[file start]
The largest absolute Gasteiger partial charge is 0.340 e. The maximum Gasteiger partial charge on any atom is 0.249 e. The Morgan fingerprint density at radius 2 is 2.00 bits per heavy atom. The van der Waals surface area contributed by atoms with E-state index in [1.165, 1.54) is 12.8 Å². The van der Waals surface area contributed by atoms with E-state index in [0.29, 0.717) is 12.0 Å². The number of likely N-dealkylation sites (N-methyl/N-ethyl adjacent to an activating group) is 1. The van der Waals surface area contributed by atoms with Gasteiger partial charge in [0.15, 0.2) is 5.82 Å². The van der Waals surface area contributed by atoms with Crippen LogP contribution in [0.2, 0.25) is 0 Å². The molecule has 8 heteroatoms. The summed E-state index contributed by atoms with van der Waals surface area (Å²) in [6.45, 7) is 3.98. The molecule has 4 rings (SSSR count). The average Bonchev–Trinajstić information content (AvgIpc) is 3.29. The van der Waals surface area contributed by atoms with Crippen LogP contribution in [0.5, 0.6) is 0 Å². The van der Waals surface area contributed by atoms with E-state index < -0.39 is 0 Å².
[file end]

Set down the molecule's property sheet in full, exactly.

The largest absolute Gasteiger partial charge is 0.340 e. The maximum Gasteiger partial charge on any atom is 0.249 e. The Morgan fingerprint density at radius 2 is 2.00 bits per heavy atom. The van der Waals surface area contributed by atoms with E-state index in [1.165, 1.54) is 12.8 Å². The van der Waals surface area contributed by atoms with E-state index in [0.29, 0.717) is 12.0 Å². The number of likely N-dealkylation sites (N-methyl/N-ethyl adjacent to an activating group) is 1. The van der Waals surface area contributed by atoms with Gasteiger partial charge in [0.15, 0.2) is 5.82 Å². The van der Waals surface area contributed by atoms with Crippen LogP contribution in [0.2, 0.25) is 0 Å². The molecule has 8 heteroatoms. The summed E-state index contributed by atoms with van der Waals surface area (Å²) in [6.45, 7) is 3.98. The molecule has 4 rings (SSSR count). The average Bonchev–Trinajstić information content (AvgIpc) is 3.29. The van der Waals surface area contributed by atoms with Crippen LogP contribution in [0.5, 0.6) is 0 Å². The van der Waals surface area contributed by atoms with E-state index < -0.39 is 0 Å².